Research Centre: Fabrication and Material Technologies Lab
Active Dates: January 2014 - ongoing
Project Title: NEW ORDERS, in search of a new point-block diagram for Hong Kong
Project Team: Olivier Ottevaere (PI)
The project explores a series of alternative structures for housing through a design-research prototyping process. Nine proto- structures are developed through the conception and realization of columns cast in concrete. The series explores specific structural principles at 1 to 1 scale, which are further architecturally tested as speculative towers for urban living at 1 to100 scale.
At 1 to 1 scale, an empirical approach is adopted for the making of the columns. Concrete as process rather than just concrete as material sets the main methodology for the design-research. Trial and error experiments, closely related to the properties of the material (liquid to solid formation), seek to put forward new techniques of formwork design and construction procedures that are more flexible and more sustainable.
Design analysis, informed by the work of the early ‘structural rationalists’ (E. Torroja, F. Candela, P.L. Nervi, H. Isler, R. Maillard, E. Dieste, et al.), considers the transformation of structural languages in an attempt to revive an architecture for vertical living (point-block).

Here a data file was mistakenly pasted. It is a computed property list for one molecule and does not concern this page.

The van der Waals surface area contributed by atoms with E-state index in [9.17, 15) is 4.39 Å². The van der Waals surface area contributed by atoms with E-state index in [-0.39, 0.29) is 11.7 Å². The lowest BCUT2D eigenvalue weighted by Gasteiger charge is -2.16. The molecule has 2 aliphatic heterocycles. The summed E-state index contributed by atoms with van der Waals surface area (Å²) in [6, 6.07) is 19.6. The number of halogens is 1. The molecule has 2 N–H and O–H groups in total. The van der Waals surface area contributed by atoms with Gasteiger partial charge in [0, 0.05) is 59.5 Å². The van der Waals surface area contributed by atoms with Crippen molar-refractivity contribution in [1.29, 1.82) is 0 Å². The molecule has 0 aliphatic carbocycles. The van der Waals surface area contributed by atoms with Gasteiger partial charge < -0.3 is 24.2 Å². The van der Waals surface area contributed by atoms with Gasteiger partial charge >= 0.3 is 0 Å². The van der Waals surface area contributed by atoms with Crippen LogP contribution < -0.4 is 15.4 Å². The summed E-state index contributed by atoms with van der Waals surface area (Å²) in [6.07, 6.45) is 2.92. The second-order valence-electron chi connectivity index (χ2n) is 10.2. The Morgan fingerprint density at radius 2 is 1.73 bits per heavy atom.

While these structural mavericks took reinforced concrete to the limit of what the new material could do both structurally and spatially, their pioneering work responded, for the most part, to lower building scales and to singular programs (i.e. civic, cultural, religious); all but Housing. The research revives the dialogue in the context of high density Asian living. The dialogue is being pursued with new technology that breaks the homogenizing influence of concrete.
The modernist search for concrete-based new models for living, fuelled by an urgent need for cheap housing after the world war destruction, was devised in Western Europe in the form of a cast-in-place skeleton frame. This flexible column-slab system was first patented and universally distributed by the ‘Hennebique’ enterprise in the late 19th century and later, in 1914, generalized by Le Corbusier as the Dom-ino protocol (domus-innovation). Its promise was social; to support individualization of living spaces by internally liberating the plan of a building from its structural imperatives (‘Free plan’). A century later, this now ubiquitous structural system has largely achieved the reverse: mainly creating an order characterized by homogeneity based on the repetition of the same living units across building scales.
The design-research aims to develop new structural articulations for high-rises that are more agile in negotiating the transition from one kind of program to another within a complex. These aim to provide residents with gradients of communal spaces that reconcile (semi-) outdoor living issues in a sub-tropical climate.
One of the overarching research propositions is to reassert structural design and construction procedures as the main driver for new Housing organizations in a way that helps break from the monotony of current systems.